When you tell people you work in hospice and palliative care, common responses are perhaps admiration and condolences. Often people say in their expression if not in their words, “I could never do that!”.

In reading Rebecca Synder’s recent essay This Quiet Lady in JAMA, I was reminded of “painful” lessons we learn.  Dr. Synder recounts her experience of training as a surgical oncologist when her mother is diagnosed with metastatic lung cancer.  This cancer is not amenable to surgery and treatment with both the new and old types of cancer treatments are not helpful but also have disabling side-effects.

In her reflection on her own experience with her mother, she sees that they were more opportunities for presence and meaning-making, for listening rather than telling.  These are all lessons she works to apply in her practice and her own life.  In writing this story, she wants us the reader to learn from this painful experience.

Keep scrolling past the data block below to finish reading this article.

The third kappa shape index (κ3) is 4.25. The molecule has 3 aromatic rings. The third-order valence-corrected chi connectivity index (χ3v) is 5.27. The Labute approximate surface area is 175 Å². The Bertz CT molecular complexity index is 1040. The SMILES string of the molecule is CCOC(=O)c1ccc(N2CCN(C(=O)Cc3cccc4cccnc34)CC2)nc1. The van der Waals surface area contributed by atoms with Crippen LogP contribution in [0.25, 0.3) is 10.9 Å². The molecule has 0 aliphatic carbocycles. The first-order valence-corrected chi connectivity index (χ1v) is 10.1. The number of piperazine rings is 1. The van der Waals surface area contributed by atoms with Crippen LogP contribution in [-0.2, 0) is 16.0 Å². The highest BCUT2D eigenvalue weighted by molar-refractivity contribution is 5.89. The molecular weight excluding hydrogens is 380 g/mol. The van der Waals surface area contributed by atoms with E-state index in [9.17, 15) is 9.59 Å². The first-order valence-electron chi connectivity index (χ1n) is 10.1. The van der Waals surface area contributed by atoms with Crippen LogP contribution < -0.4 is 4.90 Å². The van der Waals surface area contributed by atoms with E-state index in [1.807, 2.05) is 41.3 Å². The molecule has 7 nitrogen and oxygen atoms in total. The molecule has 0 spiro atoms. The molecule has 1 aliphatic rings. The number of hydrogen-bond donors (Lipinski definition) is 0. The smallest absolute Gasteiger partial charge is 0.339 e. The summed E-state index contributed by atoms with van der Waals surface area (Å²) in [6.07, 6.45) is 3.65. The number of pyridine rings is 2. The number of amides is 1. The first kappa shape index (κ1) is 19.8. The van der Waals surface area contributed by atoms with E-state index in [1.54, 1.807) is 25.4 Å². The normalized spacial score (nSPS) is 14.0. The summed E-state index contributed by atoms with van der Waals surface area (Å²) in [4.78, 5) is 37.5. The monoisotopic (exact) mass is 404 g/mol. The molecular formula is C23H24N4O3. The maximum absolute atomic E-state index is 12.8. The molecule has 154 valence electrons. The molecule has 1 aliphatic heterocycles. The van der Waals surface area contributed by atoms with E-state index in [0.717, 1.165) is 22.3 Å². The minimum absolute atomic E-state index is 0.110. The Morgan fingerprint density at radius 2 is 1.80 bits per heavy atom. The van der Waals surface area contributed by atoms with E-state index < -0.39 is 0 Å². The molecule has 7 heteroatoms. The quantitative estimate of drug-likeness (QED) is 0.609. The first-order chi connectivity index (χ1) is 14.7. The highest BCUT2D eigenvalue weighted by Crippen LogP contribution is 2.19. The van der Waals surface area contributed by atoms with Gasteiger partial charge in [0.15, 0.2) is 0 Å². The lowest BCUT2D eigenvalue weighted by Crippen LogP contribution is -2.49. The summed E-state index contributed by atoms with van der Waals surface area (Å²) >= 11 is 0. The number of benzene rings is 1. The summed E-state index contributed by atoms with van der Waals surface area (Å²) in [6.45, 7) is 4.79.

Over 2500 year ago Aeschylus wrote:

“He who learns must suffer. And even in our sleep pain that cannot forget falls drop by drop upon the heart, and in our own despair, against our will, comes wisdom to us by the awful grace of God.”

This observation of the connection of suffering, pain and wisdom is ancient. Learning deep truths about life, death, and meaning requires presence which often requires suffering.

When people say, “I don’t know how you do this kind of work?” I often respond, “I don’t know either.”  Still, I know I have learned so much “drop by drop”; “against my will” by what can be an “awful grace.”


This Quiet Lady: Learning to Be With Patients After a Parent’s Death


This is our 100th post!  Thank you, everyone, who shares this space with us each Tuesday morning.  In honor of this monumental post and your dedicated participation, we are moving to a new site shortly.  Stay with us for a new look and a new decade of Palliative Care perspectives.

Your University of Colorado’s Interprofessional Certificate and Master’s of palliative care team.


Image from David Mark

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